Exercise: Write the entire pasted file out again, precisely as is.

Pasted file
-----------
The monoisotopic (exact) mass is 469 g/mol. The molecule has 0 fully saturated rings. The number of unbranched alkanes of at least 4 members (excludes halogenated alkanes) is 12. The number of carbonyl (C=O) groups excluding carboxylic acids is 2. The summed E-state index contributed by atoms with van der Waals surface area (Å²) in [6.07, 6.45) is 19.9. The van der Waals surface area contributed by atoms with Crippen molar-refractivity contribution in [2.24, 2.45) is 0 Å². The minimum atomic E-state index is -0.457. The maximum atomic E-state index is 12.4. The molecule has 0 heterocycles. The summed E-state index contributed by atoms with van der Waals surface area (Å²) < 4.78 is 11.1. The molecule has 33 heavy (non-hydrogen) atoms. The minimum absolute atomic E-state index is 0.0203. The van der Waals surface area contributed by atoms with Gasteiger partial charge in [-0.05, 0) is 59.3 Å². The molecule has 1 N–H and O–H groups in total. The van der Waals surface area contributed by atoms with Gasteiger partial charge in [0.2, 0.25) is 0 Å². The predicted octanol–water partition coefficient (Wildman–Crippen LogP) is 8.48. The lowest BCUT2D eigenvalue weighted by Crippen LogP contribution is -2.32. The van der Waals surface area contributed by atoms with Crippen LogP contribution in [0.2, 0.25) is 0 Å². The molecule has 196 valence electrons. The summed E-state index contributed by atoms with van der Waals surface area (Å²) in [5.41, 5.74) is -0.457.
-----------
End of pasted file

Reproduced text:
The monoisotopic (exact) mass is 469 g/mol. The molecule has 0 fully saturated rings. The number of unbranched alkanes of at least 4 members (excludes halogenated alkanes) is 12. The number of carbonyl (C=O) groups excluding carboxylic acids is 2. The summed E-state index contributed by atoms with van der Waals surface area (Å²) in [6.07, 6.45) is 19.9. The van der Waals surface area contributed by atoms with Crippen molar-refractivity contribution in [2.24, 2.45) is 0 Å². The minimum atomic E-state index is -0.457. The maximum atomic E-state index is 12.4. The molecule has 0 heterocycles. The summed E-state index contributed by atoms with van der Waals surface area (Å²) < 4.78 is 11.1. The molecule has 33 heavy (non-hydrogen) atoms. The minimum absolute atomic E-state index is 0.0203. The van der Waals surface area contributed by atoms with Gasteiger partial charge in [-0.05, 0) is 59.3 Å². The molecule has 1 N–H and O–H groups in total. The van der Waals surface area contributed by atoms with Gasteiger partial charge in [0.2, 0.25) is 0 Å². The predicted octanol–water partition coefficient (Wildman–Crippen LogP) is 8.48. The lowest BCUT2D eigenvalue weighted by Crippen LogP contribution is -2.32. The van der Waals surface area contributed by atoms with Crippen LogP contribution in [0.2, 0.25) is 0 Å². The molecule has 196 valence electrons. The summed E-state index contributed by atoms with van der Waals surface area (Å²) in [5.41, 5.74) is -0.457.